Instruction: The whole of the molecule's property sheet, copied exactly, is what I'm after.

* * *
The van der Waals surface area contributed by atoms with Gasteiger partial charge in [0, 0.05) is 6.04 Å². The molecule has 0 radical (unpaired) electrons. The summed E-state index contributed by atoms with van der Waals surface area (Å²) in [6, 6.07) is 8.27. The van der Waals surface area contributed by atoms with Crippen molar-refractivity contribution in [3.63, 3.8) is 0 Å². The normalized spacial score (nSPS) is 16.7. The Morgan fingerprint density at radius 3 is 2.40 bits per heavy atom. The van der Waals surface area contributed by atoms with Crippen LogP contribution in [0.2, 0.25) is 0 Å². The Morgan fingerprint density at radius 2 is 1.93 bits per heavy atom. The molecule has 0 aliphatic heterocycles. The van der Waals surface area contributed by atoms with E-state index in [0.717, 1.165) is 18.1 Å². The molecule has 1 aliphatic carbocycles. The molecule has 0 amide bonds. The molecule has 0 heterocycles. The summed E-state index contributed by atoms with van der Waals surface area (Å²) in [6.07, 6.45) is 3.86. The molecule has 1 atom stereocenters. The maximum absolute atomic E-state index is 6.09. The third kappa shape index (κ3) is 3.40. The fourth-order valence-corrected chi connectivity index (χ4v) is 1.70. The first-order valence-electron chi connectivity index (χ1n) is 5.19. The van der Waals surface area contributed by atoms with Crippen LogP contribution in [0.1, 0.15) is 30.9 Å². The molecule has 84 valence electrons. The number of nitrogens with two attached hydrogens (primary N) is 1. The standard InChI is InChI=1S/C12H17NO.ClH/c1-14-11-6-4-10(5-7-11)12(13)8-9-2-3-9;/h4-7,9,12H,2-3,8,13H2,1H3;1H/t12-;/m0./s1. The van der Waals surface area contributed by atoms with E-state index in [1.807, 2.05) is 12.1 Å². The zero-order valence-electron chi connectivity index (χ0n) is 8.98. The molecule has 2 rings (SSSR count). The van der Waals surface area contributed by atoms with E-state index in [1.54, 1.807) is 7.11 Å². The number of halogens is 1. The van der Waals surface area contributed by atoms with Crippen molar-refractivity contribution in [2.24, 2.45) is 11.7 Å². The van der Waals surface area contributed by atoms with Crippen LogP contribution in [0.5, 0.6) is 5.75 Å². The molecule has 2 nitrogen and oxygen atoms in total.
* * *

The van der Waals surface area contributed by atoms with Gasteiger partial charge in [0, 0.05) is 6.04 Å². The molecule has 0 radical (unpaired) electrons. The summed E-state index contributed by atoms with van der Waals surface area (Å²) in [6, 6.07) is 8.27. The van der Waals surface area contributed by atoms with Crippen molar-refractivity contribution in [3.63, 3.8) is 0 Å². The normalized spacial score (nSPS) is 16.7. The Morgan fingerprint density at radius 3 is 2.40 bits per heavy atom. The van der Waals surface area contributed by atoms with Crippen LogP contribution in [0.2, 0.25) is 0 Å². The Morgan fingerprint density at radius 2 is 1.93 bits per heavy atom. The molecule has 0 aliphatic heterocycles. The van der Waals surface area contributed by atoms with E-state index in [0.717, 1.165) is 18.1 Å². The molecule has 1 aliphatic carbocycles. The molecule has 0 amide bonds. The molecule has 0 heterocycles. The summed E-state index contributed by atoms with van der Waals surface area (Å²) in [6.07, 6.45) is 3.86. The molecule has 1 atom stereocenters. The maximum absolute atomic E-state index is 6.09. The third kappa shape index (κ3) is 3.40. The fourth-order valence-corrected chi connectivity index (χ4v) is 1.70. The first-order valence-electron chi connectivity index (χ1n) is 5.19. The van der Waals surface area contributed by atoms with Crippen LogP contribution in [0.1, 0.15) is 30.9 Å². The molecule has 84 valence electrons. The number of nitrogens with two attached hydrogens (primary N) is 1. The standard InChI is InChI=1S/C12H17NO.ClH/c1-14-11-6-4-10(5-7-11)12(13)8-9-2-3-9;/h4-7,9,12H,2-3,8,13H2,1H3;1H/t12-;/m0./s1. The van der Waals surface area contributed by atoms with E-state index in [1.807, 2.05) is 12.1 Å². The zero-order valence-electron chi connectivity index (χ0n) is 8.98. The molecule has 2 rings (SSSR count). The van der Waals surface area contributed by atoms with E-state index in [1.54, 1.807) is 7.11 Å². The number of halogens is 1. The van der Waals surface area contributed by atoms with Crippen molar-refractivity contribution in [2.24, 2.45) is 11.7 Å². The van der Waals surface area contributed by atoms with Crippen LogP contribution in [0.5, 0.6) is 5.75 Å². The molecule has 2 nitrogen and oxygen atoms in total.